Saussure is best known in literary critical circles for implementing the now-ubiquitous linguistic trilogy of signifier, signified, and sign. The simple account of his theory is that there is no transcendent a priori reason that, say, a coffee cup is called “coffee cup.” Language operates schematically to make this connection: you think of or speak or write the words “coffee cup,” and those words are “signifiers” pulling up in your mind any number of different images of coffee cups, the “signifieds.” When I hold a coffee cup and say (or write) “this is a coffee cup,” I am combining signifier (words) and signified (thing) into the corporate “sign.” In theory, this is a long series of moves, but in reality, our minds make the connections quickly enough that Saussure’s observations really only signify (haha) in the academic spectrum. Importantly, though, he adds this important sociological point to his more practical observations in the Introductory Chapter of his Third Course of Lectures on General Linguistics:

“Not only are these two domains [signifier and signified] between which the linguistic [sign] is situated amorphous, but the choice of connection between the two, the marriage (of the two) which will create value is perfectly arbitrary. Otherwise the values would be to some extent absolute. If it were not arbitrary, this idea of value would have to be restricted, there would be an absolute element. But since this contract is entirely arbitrary, the values will be entirely relative.”

There’s a lot to unpack here, but for our purposes, let’s focus on “value” and “arbitrary.” The value of language is, unsurprisingly, communication, and therefore only the successful interaction between signifier and signified creates value. But that value isn’t “absolute,” which is to say that it isn’t pre-determined or transcendent. Instead, it’s totally arbitrary: there’s nothing about the words “coffee cup” that are coffee-cup-esque. We might just as easily call it a “cat” or a “destructive megaton blast” or a “5-4-3 double play”—so long as it accomplishes the marriage between signifier and signified, and so long as we socially agree upon that marriage, then any signifier can be associated with any signified.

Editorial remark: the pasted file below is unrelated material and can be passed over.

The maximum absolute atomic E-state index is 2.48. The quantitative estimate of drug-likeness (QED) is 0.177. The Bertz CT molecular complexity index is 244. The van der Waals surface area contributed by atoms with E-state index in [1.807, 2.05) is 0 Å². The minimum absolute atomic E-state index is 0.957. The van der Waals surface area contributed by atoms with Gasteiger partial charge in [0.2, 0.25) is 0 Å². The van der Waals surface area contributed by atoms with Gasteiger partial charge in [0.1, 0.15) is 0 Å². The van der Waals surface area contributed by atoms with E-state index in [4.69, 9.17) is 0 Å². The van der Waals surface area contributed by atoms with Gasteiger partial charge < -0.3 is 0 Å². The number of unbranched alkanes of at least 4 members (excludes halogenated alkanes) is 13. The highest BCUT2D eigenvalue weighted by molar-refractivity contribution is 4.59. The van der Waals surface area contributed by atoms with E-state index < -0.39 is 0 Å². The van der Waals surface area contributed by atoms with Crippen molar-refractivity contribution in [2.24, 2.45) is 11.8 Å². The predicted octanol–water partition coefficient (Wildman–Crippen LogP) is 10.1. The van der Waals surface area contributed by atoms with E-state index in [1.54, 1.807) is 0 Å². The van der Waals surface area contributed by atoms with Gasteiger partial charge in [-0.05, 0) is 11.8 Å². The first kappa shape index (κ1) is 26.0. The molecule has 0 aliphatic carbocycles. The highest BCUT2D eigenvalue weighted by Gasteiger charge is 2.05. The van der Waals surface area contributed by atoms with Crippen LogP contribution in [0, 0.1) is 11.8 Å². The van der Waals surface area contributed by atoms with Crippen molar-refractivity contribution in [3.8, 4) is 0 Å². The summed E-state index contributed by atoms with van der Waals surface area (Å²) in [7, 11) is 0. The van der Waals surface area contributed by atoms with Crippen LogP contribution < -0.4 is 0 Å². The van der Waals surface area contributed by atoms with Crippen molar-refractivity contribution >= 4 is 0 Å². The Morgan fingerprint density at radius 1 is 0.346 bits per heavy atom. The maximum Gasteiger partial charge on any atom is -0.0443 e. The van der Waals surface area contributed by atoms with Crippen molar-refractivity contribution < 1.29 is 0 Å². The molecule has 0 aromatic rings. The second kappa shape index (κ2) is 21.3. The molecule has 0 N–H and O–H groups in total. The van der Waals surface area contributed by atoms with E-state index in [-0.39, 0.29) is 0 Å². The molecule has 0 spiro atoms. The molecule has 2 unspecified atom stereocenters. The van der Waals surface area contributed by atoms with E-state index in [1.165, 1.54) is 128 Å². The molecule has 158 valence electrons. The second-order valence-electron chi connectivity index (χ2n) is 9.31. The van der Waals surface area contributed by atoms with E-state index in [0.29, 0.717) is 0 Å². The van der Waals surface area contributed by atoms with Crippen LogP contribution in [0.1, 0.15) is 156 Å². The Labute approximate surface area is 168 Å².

What, you might ask, does this have to do with baseball records? Well, signs aren’t the only things that are determined through the marriage of two arbitrary parts, my friend. Barry Bonds’ 73 home runs may seem like an unbreakable signifier of contemporary excellence, but 73 could just as easily be 72 or 71 and mean the exact same thing. We’d get as much out of the “last .400 hitter” if George Brett in 1980 or Tony Gwynn in 1994 had pulled it off as we do hearkening back to Ted Williams. And when Bryce Harper or Giancarlo Stanton or Kyle Schwarber or whoever blasts through the career home run record, the world will continue much the same as it always has. At the risk of stating the obvious: records are simply arbitrary endpoints.

So while we might fetishize them for fun, it’s important to remember that records exist as imperfect measuring sticks. Even the fun ones! Debating whether Boggs drank 64, 107, or some different obscene number of beers on a plane kind of misses the point, fun as it may be. Regardless of the number, the man could drink beer. And regardless of the decimal points, Tony Gwynn, George Brett, and Ted Williams could definitely hit. Baseball is predicated upon and relies deeply upon limits foul lines, park dimensions, strike zones, batters boxes—but those limits define the content, not the spirit of the game. The spirit of the game is, and here’s a cliché for you, defined by the game itself.

Records, in other words, are arbitrary signifiers in and of themselves (eg, who cares if a guy wins the batting title with a .366 average instead of .365), but are not arbitrary as concepts. The fact that somewhere there is a home run record, or a stolen base record, or a batting average record reveals something about baseball itself, that it not only relies on its contemporary limits, but insists upon historical reference as well. We aren’t interested in records because they’re meaningful in and of themselves; we are interested in records because they are the metonyms for baseball history that allow us to grasp the bigger picture of the sport that fandom seems to demand. In that way, regardless of the numbers and names that come with them, records themselves deserve and demand our preoccupation and consideration.